In Brazil, almost all sectors are in crisis due to the new coronavirus pandemic, including those related to the trafficking of weapons and drugs. Murders and robberies are falling, and it sometimes happens that it is criminal organizations that encourage isolation and quarantine in the communities in which they exercise their control, replacing the State even in helping the most needy families.
But there is an wretched exception, unfortunately.
The crimes against the environment, from deforestation to the occupation of indigenous lands to the illegal extraction of precious metals, show – in the early months of 2020 – an unstoppable increase.
According to data from the INPE (National Space Research Institute), between August 2019 and April 2020 there was a growth of 94% of deforested areas in the Amazon, compared to the same previous period. In total, the deforested area was equal to 5,666 km2 (slightly less than the surface of Corsica, France).
In April 2020 alone, growth was 64% compared to April 2019. In the midst of the pandemic, also taking advantage of the fact that attention was focused on the need to combat the spread of the virus, the activity of deforesters and “grileiros” has even increased.
All this one month after Bolsonaro’s authorization of GLO (Law and Order Guarantee) operations – provided for by the Federal Constitution – which allows the use of the Armed Forces to combat deforestation. Under the direct command of the Vice-President of the Republic (General Hamilton Mourao), the intervention weakens the implementation of institutions responsible for environmental protection, such as ICMBio and Ibama, whose managers have been replaced by new officers names faithful to the government.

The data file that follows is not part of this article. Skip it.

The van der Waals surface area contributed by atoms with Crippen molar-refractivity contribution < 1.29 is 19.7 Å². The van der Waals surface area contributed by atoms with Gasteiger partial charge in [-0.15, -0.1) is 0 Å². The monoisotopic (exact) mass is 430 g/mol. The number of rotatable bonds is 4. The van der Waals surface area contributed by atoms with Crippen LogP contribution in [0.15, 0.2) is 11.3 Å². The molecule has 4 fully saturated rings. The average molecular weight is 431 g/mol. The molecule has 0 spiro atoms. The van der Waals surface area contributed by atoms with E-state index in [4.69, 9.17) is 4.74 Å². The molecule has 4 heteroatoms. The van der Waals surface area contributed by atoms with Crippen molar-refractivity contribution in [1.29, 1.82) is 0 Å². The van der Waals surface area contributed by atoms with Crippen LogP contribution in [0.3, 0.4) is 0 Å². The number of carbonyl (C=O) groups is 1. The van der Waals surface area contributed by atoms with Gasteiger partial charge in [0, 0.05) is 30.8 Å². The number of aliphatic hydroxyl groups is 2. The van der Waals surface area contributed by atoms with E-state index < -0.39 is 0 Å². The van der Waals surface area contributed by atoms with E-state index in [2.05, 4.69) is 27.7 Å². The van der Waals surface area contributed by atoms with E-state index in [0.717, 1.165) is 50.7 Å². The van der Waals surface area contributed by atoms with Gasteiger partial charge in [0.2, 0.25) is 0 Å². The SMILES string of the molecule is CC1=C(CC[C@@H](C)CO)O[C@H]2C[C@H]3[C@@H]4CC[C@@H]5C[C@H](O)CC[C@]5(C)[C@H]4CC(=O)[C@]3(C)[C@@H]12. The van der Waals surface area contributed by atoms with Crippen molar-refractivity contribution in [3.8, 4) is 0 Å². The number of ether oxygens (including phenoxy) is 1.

It is not new that one of the objectives of the Bolsonaro government is to increase the exploitation of the resources of the Amazon, at the expense of the indigenous peoples who live there and the preservation/conservation of the resources of this very important biome.
In recent weeks there have been attacks on ICMBio and Ibama officials engaged in control operations against illegal deforestation and mining activities.
In a statement released in recent days, the non-governmental organization Human Rights Watch (HRW) denounced the suspension of fines for illegal deforestation from October 2019, due to a government decree that introduced a conciliation process, in which – in practice – the application of penalties is blocked.
It is in this dramatic context that Parliament has almost transformed into law a presidential decree (MP 910/2019) which aims to regularize the lands of the Union that have been illegally occupied since 2012, mainly in the Amazon, where invaders have occupied and cut down the forests, and then set everything on fire to allocate the land to pasture or plantation.
The “invasions” occur in national parks and even in indigenous lands.
The first defender of the MP is Bolsonaro, who wants to legalize illegal occupations and then transfer the properties to the fazendeiros. All through the coordination of Nabhan Garcia, secretary of land affairs at the Ministry of Agriculture.